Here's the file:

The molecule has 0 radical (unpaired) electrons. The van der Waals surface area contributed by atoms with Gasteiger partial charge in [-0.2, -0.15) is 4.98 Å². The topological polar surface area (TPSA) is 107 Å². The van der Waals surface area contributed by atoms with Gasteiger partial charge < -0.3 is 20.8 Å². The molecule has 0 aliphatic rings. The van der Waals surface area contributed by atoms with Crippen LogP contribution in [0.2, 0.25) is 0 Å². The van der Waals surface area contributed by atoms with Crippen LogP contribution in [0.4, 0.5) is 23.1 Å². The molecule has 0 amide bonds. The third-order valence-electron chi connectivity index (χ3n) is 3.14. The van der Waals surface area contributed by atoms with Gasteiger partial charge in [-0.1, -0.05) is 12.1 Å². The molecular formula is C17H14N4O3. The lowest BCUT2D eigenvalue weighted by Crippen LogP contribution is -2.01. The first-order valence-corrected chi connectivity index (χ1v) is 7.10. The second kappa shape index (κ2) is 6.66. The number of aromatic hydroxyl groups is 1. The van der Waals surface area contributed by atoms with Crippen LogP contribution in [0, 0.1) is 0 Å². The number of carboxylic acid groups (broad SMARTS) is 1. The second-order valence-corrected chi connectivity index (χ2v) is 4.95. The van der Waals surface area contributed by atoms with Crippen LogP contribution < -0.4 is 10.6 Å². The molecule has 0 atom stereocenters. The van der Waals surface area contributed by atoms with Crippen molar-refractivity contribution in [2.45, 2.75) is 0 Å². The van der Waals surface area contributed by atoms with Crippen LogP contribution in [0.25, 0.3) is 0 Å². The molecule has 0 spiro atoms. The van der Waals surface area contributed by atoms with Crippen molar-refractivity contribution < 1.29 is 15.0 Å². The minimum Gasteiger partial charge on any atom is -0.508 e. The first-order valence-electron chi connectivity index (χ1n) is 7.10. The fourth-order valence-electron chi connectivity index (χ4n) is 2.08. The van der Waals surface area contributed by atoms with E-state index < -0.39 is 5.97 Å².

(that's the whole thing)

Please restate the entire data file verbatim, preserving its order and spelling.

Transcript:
The molecule has 0 radical (unpaired) electrons. The van der Waals surface area contributed by atoms with Gasteiger partial charge in [-0.2, -0.15) is 4.98 Å². The topological polar surface area (TPSA) is 107 Å². The van der Waals surface area contributed by atoms with Gasteiger partial charge < -0.3 is 20.8 Å². The molecule has 0 aliphatic rings. The van der Waals surface area contributed by atoms with Crippen LogP contribution in [0.2, 0.25) is 0 Å². The van der Waals surface area contributed by atoms with Crippen LogP contribution in [0.4, 0.5) is 23.1 Å². The molecule has 0 amide bonds. The third-order valence-electron chi connectivity index (χ3n) is 3.14. The van der Waals surface area contributed by atoms with Gasteiger partial charge in [-0.1, -0.05) is 12.1 Å². The molecular formula is C17H14N4O3. The lowest BCUT2D eigenvalue weighted by Crippen LogP contribution is -2.01. The first-order valence-corrected chi connectivity index (χ1v) is 7.10. The second kappa shape index (κ2) is 6.66. The number of aromatic hydroxyl groups is 1. The van der Waals surface area contributed by atoms with Crippen LogP contribution in [0, 0.1) is 0 Å². The number of carboxylic acid groups (broad SMARTS) is 1. The second-order valence-corrected chi connectivity index (χ2v) is 4.95. The van der Waals surface area contributed by atoms with Crippen LogP contribution < -0.4 is 10.6 Å². The molecule has 0 atom stereocenters. The van der Waals surface area contributed by atoms with Crippen molar-refractivity contribution in [2.45, 2.75) is 0 Å². The van der Waals surface area contributed by atoms with Crippen LogP contribution in [0.25, 0.3) is 0 Å². The molecule has 0 spiro atoms. The van der Waals surface area contributed by atoms with Crippen molar-refractivity contribution < 1.29 is 15.0 Å². The minimum Gasteiger partial charge on any atom is -0.508 e. The first-order valence-electron chi connectivity index (χ1n) is 7.10. The fourth-order valence-electron chi connectivity index (χ4n) is 2.08. The van der Waals surface area contributed by atoms with E-state index < -0.39 is 5.97 Å².